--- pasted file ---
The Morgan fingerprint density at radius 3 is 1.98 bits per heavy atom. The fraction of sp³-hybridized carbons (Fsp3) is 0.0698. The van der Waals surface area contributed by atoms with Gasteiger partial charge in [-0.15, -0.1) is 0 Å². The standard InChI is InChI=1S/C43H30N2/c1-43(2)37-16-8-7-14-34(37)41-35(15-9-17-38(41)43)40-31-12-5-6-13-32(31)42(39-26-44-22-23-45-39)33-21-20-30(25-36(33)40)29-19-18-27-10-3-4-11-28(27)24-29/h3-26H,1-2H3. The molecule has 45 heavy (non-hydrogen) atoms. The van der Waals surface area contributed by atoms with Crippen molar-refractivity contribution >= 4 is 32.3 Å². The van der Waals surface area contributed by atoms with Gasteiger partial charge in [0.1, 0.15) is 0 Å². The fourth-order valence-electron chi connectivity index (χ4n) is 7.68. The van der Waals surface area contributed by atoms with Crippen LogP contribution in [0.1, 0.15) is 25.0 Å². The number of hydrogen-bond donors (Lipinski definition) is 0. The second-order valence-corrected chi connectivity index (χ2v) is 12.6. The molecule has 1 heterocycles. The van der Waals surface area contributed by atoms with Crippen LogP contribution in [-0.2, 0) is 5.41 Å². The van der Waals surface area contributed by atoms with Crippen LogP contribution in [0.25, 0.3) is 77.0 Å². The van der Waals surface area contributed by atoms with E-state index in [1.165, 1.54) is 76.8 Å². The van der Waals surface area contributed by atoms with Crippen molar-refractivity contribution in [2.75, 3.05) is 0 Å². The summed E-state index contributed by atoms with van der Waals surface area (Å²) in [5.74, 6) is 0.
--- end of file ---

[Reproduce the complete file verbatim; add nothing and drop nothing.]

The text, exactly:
The Morgan fingerprint density at radius 3 is 1.98 bits per heavy atom. The fraction of sp³-hybridized carbons (Fsp3) is 0.0698. The van der Waals surface area contributed by atoms with Gasteiger partial charge in [-0.15, -0.1) is 0 Å². The standard InChI is InChI=1S/C43H30N2/c1-43(2)37-16-8-7-14-34(37)41-35(15-9-17-38(41)43)40-31-12-5-6-13-32(31)42(39-26-44-22-23-45-39)33-21-20-30(25-36(33)40)29-19-18-27-10-3-4-11-28(27)24-29/h3-26H,1-2H3. The molecule has 45 heavy (non-hydrogen) atoms. The van der Waals surface area contributed by atoms with Crippen molar-refractivity contribution >= 4 is 32.3 Å². The van der Waals surface area contributed by atoms with Gasteiger partial charge in [0.1, 0.15) is 0 Å². The fourth-order valence-electron chi connectivity index (χ4n) is 7.68. The van der Waals surface area contributed by atoms with Crippen LogP contribution in [0.1, 0.15) is 25.0 Å². The number of hydrogen-bond donors (Lipinski definition) is 0. The second-order valence-corrected chi connectivity index (χ2v) is 12.6. The molecule has 1 heterocycles. The van der Waals surface area contributed by atoms with Crippen LogP contribution in [-0.2, 0) is 5.41 Å². The van der Waals surface area contributed by atoms with Crippen LogP contribution in [0.25, 0.3) is 77.0 Å². The van der Waals surface area contributed by atoms with E-state index in [1.165, 1.54) is 76.8 Å². The van der Waals surface area contributed by atoms with Crippen molar-refractivity contribution in [2.75, 3.05) is 0 Å². The summed E-state index contributed by atoms with van der Waals surface area (Å²) in [5.74, 6) is 0.